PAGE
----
Now, let’s remember I am the girl who used to sit in the car and cry every summer before high school soccer try outs because I had to run ONE full mile in about 12, maybe even 15 minutes, in order to qualify to try out for the team. Cry, yes, I cried when my mom used to drive me to the track to practice, because I was not a “runner,” and I struggled to run that mile. I am also the girl, who really has never set a goal like this before and followed through with it. But like I told you all, when you say something out loud and are held accountable for it, you can make it happen.
I trained a lot for this day, I put my mind to it and I followed through with it. I learned a lot about myself during training and on race day and I can honestly tell you I had the biggest smile on my face when I crossed that finish line and may have even shed a few tears! (Ok lets be serious, I shed a lot of tears! Happy ones this time though!) I learned first hand that if you put your mind to something, you can do it and if you want it bad enough you will get it. I learned that our bodies are capable of so much more than we give them credit for, I learned that mind does really and truly go over matter and most importantly over all, I learned first hand how to fuel my body for success on race day.
Training and putting in the miles is so important leading up to the big day, but knowing when and what to put into your body to achieve the greatest output on and leading up to that day is just as important.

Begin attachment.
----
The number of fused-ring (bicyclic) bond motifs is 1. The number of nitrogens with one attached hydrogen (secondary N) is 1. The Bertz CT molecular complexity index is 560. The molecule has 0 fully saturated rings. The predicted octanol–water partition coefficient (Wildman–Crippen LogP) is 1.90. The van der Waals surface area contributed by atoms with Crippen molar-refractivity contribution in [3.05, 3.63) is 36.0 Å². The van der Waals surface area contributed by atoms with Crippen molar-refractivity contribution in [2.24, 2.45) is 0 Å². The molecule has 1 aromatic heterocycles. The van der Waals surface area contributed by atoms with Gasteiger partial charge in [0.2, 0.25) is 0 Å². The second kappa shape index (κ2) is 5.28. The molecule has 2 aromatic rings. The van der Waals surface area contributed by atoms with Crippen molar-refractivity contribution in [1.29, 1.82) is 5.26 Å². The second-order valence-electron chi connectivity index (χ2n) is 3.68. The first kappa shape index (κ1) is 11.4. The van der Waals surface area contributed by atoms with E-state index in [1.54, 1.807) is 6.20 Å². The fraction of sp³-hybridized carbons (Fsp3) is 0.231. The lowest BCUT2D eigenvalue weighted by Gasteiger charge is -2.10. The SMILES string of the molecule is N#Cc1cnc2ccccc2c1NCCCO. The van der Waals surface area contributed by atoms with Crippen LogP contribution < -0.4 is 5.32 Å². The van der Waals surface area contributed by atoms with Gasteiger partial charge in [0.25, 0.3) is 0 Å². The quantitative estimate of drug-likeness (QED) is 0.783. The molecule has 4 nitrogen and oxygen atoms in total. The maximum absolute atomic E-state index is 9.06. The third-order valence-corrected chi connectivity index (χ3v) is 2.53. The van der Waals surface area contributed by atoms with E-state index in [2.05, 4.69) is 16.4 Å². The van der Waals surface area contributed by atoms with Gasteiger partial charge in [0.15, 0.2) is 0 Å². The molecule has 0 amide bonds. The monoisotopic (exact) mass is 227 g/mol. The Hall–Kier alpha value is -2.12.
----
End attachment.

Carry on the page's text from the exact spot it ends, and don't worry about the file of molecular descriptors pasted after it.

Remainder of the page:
What I learned is that not all bodies are created equal. There are a lot of nutrition recommendations out there that tell you what you should and should not eat during your training period, but just like how not one diet works for every person, not all recommendations on the internet are for everyone, shocking I know! In this post I am going to share with you what worked for me on and leading up to the big day, but like I just stated, these are just another set of recommendations and not all ideas work for all bodies.
The general nutrition recommendations for optimal athletic performance state that pre-race or pre-exercise, we need a nice blend of carbohydrates, to top off muscle stores, and a small amount of protein to build and repair muscle tissue. In addition to this we want to be sure this meal is low in fat and fiber to ensure easiest digestion. This meal should be eaten about 3 hours pre-race.
I had to test out a lot of pre-run meals to see what my body could handle and what made me feel the best when I was out there. And I think this is something many people don’t realize.
Utilizing the basic recommendations, I tried the following meal options prior to long training runs:
½ Wheat Bagel with 1 tbsp natural peanut butter
1 banana with 1 tbsp natural peanut butter
1 bagel thin (plain) with 1 tbsp natural peanut butter
1/2 plain bagel with 1 tbsp low fat cream cheese
½ cup oatmeal with 1 tbsp pumpkin seeds
What worked best for me? The ½ plain bagel with low fat cream cheese. This would have been the last thing I would think would be my pre race meal as it’s nutrition profile isn’t the strongest from the list above, but this is what my body was able to digest comfortably and what gave me lasting energy to power through those 13.1 miles.